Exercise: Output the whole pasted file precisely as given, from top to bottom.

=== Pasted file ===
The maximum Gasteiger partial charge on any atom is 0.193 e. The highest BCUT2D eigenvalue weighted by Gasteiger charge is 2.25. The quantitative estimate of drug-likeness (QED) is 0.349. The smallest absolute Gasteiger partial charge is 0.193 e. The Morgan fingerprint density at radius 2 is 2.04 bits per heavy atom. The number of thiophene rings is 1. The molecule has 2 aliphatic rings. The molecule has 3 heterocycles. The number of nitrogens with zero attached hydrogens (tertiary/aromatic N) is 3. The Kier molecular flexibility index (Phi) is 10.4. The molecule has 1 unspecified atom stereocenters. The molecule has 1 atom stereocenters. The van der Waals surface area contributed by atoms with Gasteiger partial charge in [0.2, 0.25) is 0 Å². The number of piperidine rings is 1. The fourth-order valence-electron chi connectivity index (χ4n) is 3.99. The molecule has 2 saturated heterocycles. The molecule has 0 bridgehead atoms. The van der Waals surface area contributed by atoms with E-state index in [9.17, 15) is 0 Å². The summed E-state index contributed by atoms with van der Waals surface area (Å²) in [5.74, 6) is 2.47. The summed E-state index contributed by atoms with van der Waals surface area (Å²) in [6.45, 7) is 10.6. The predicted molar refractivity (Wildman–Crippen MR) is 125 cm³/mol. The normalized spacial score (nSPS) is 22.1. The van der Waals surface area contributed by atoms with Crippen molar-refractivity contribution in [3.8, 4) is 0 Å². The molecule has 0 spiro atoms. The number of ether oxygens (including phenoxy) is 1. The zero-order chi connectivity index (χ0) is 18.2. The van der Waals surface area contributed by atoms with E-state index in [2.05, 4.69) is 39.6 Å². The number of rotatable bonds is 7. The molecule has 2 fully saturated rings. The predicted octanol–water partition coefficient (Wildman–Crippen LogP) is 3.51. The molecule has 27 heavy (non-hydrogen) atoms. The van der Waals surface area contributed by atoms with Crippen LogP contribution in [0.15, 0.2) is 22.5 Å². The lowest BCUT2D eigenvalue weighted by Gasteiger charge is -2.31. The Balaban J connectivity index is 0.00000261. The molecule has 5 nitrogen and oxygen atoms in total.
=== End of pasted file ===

The maximum Gasteiger partial charge on any atom is 0.193 e. The highest BCUT2D eigenvalue weighted by Gasteiger charge is 2.25. The quantitative estimate of drug-likeness (QED) is 0.349. The smallest absolute Gasteiger partial charge is 0.193 e. The Morgan fingerprint density at radius 2 is 2.04 bits per heavy atom. The number of thiophene rings is 1. The molecule has 2 aliphatic rings. The molecule has 3 heterocycles. The number of nitrogens with zero attached hydrogens (tertiary/aromatic N) is 3. The Kier molecular flexibility index (Phi) is 10.4. The molecule has 1 unspecified atom stereocenters. The molecule has 1 atom stereocenters. The van der Waals surface area contributed by atoms with Gasteiger partial charge in [0.2, 0.25) is 0 Å². The number of piperidine rings is 1. The fourth-order valence-electron chi connectivity index (χ4n) is 3.99. The molecule has 2 saturated heterocycles. The molecule has 0 bridgehead atoms. The van der Waals surface area contributed by atoms with E-state index in [9.17, 15) is 0 Å². The summed E-state index contributed by atoms with van der Waals surface area (Å²) in [5.74, 6) is 2.47. The summed E-state index contributed by atoms with van der Waals surface area (Å²) in [6.45, 7) is 10.6. The predicted molar refractivity (Wildman–Crippen MR) is 125 cm³/mol. The normalized spacial score (nSPS) is 22.1. The van der Waals surface area contributed by atoms with Crippen molar-refractivity contribution in [3.8, 4) is 0 Å². The molecule has 0 spiro atoms. The number of ether oxygens (including phenoxy) is 1. The zero-order chi connectivity index (χ0) is 18.2. The van der Waals surface area contributed by atoms with E-state index in [2.05, 4.69) is 39.6 Å². The number of rotatable bonds is 7. The molecule has 2 fully saturated rings. The predicted octanol–water partition coefficient (Wildman–Crippen LogP) is 3.51. The molecule has 27 heavy (non-hydrogen) atoms. The van der Waals surface area contributed by atoms with Crippen LogP contribution in [0.15, 0.2) is 22.5 Å². The lowest BCUT2D eigenvalue weighted by Gasteiger charge is -2.31. The Balaban J connectivity index is 0.00000261. The molecule has 5 nitrogen and oxygen atoms in total.